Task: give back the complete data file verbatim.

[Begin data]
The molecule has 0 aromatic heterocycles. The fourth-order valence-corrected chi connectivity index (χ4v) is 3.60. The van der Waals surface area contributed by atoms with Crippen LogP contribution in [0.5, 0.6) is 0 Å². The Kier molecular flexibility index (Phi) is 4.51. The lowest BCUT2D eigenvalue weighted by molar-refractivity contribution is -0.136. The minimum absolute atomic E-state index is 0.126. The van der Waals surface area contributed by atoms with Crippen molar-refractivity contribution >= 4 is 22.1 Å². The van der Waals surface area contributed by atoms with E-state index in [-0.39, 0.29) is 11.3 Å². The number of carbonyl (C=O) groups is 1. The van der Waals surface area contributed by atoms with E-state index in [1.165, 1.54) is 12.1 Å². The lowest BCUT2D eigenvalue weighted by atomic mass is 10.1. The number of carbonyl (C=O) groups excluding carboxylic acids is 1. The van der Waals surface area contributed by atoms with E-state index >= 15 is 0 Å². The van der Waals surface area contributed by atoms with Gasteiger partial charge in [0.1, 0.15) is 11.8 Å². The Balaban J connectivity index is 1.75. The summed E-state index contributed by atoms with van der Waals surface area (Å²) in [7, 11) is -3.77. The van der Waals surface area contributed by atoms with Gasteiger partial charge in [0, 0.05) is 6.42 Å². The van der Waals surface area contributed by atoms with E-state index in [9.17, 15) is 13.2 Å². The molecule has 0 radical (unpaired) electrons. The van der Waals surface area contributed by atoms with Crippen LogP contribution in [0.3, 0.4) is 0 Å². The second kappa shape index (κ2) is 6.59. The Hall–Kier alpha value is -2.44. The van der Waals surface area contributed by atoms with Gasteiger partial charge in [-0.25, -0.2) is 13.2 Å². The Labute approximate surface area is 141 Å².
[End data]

The molecule has 0 aromatic heterocycles. The fourth-order valence-corrected chi connectivity index (χ4v) is 3.60. The van der Waals surface area contributed by atoms with Crippen LogP contribution in [0.5, 0.6) is 0 Å². The Kier molecular flexibility index (Phi) is 4.51. The lowest BCUT2D eigenvalue weighted by molar-refractivity contribution is -0.136. The minimum absolute atomic E-state index is 0.126. The van der Waals surface area contributed by atoms with Crippen molar-refractivity contribution >= 4 is 22.1 Å². The van der Waals surface area contributed by atoms with E-state index in [-0.39, 0.29) is 11.3 Å². The number of carbonyl (C=O) groups is 1. The van der Waals surface area contributed by atoms with E-state index in [1.165, 1.54) is 12.1 Å². The lowest BCUT2D eigenvalue weighted by atomic mass is 10.1. The number of carbonyl (C=O) groups excluding carboxylic acids is 1. The van der Waals surface area contributed by atoms with E-state index >= 15 is 0 Å². The van der Waals surface area contributed by atoms with Gasteiger partial charge in [0.1, 0.15) is 11.8 Å². The Balaban J connectivity index is 1.75. The summed E-state index contributed by atoms with van der Waals surface area (Å²) in [7, 11) is -3.77. The van der Waals surface area contributed by atoms with Gasteiger partial charge in [0, 0.05) is 6.42 Å². The van der Waals surface area contributed by atoms with E-state index in [9.17, 15) is 13.2 Å². The molecule has 0 radical (unpaired) electrons. The van der Waals surface area contributed by atoms with Crippen LogP contribution in [0.3, 0.4) is 0 Å². The second kappa shape index (κ2) is 6.59. The Hall–Kier alpha value is -2.44. The van der Waals surface area contributed by atoms with Gasteiger partial charge in [-0.25, -0.2) is 13.2 Å². The Labute approximate surface area is 141 Å².